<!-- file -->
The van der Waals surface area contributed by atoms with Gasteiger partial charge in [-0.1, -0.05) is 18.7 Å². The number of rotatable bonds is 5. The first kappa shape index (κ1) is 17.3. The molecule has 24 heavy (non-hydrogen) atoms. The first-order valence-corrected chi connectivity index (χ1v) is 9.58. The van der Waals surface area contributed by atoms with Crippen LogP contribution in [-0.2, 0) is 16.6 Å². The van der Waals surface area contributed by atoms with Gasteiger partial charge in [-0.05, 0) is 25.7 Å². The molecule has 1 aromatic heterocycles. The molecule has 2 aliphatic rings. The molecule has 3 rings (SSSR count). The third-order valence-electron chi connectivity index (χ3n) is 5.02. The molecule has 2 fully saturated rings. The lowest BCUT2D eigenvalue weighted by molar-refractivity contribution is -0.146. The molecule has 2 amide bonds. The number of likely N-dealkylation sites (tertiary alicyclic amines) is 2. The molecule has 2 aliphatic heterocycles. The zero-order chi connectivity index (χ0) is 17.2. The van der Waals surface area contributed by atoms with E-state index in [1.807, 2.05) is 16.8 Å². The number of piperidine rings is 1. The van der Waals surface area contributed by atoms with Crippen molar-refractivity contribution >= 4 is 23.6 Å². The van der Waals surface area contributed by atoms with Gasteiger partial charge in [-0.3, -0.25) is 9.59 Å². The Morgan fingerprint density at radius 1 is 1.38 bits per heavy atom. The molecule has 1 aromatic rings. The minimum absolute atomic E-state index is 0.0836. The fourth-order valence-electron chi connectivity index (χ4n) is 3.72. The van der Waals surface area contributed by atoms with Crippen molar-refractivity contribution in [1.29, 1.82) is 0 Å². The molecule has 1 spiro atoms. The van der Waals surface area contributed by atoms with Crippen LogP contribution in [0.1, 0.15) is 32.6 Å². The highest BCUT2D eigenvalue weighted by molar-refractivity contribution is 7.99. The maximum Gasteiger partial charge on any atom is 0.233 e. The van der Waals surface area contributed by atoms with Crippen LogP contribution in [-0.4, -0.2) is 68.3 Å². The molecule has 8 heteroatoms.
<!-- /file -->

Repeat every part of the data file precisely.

The van der Waals surface area contributed by atoms with Gasteiger partial charge in [-0.1, -0.05) is 18.7 Å². The number of rotatable bonds is 5. The first kappa shape index (κ1) is 17.3. The molecule has 24 heavy (non-hydrogen) atoms. The first-order valence-corrected chi connectivity index (χ1v) is 9.58. The van der Waals surface area contributed by atoms with Crippen LogP contribution in [-0.2, 0) is 16.6 Å². The van der Waals surface area contributed by atoms with Gasteiger partial charge in [-0.05, 0) is 25.7 Å². The molecule has 1 aromatic heterocycles. The molecule has 2 aliphatic rings. The molecule has 3 rings (SSSR count). The third-order valence-electron chi connectivity index (χ3n) is 5.02. The molecule has 2 fully saturated rings. The lowest BCUT2D eigenvalue weighted by molar-refractivity contribution is -0.146. The molecule has 2 amide bonds. The number of likely N-dealkylation sites (tertiary alicyclic amines) is 2. The molecule has 2 aliphatic heterocycles. The zero-order chi connectivity index (χ0) is 17.2. The van der Waals surface area contributed by atoms with E-state index in [1.807, 2.05) is 16.8 Å². The number of piperidine rings is 1. The van der Waals surface area contributed by atoms with Crippen molar-refractivity contribution >= 4 is 23.6 Å². The van der Waals surface area contributed by atoms with Gasteiger partial charge in [-0.3, -0.25) is 9.59 Å². The Morgan fingerprint density at radius 1 is 1.38 bits per heavy atom. The molecule has 1 aromatic rings. The minimum absolute atomic E-state index is 0.0836. The fourth-order valence-electron chi connectivity index (χ4n) is 3.72. The van der Waals surface area contributed by atoms with Crippen molar-refractivity contribution in [1.29, 1.82) is 0 Å². The molecule has 1 spiro atoms. The van der Waals surface area contributed by atoms with Crippen LogP contribution in [0.1, 0.15) is 32.6 Å². The highest BCUT2D eigenvalue weighted by molar-refractivity contribution is 7.99. The maximum Gasteiger partial charge on any atom is 0.233 e. The van der Waals surface area contributed by atoms with Crippen LogP contribution in [-0.4, -0.2) is 68.3 Å². The molecule has 8 heteroatoms.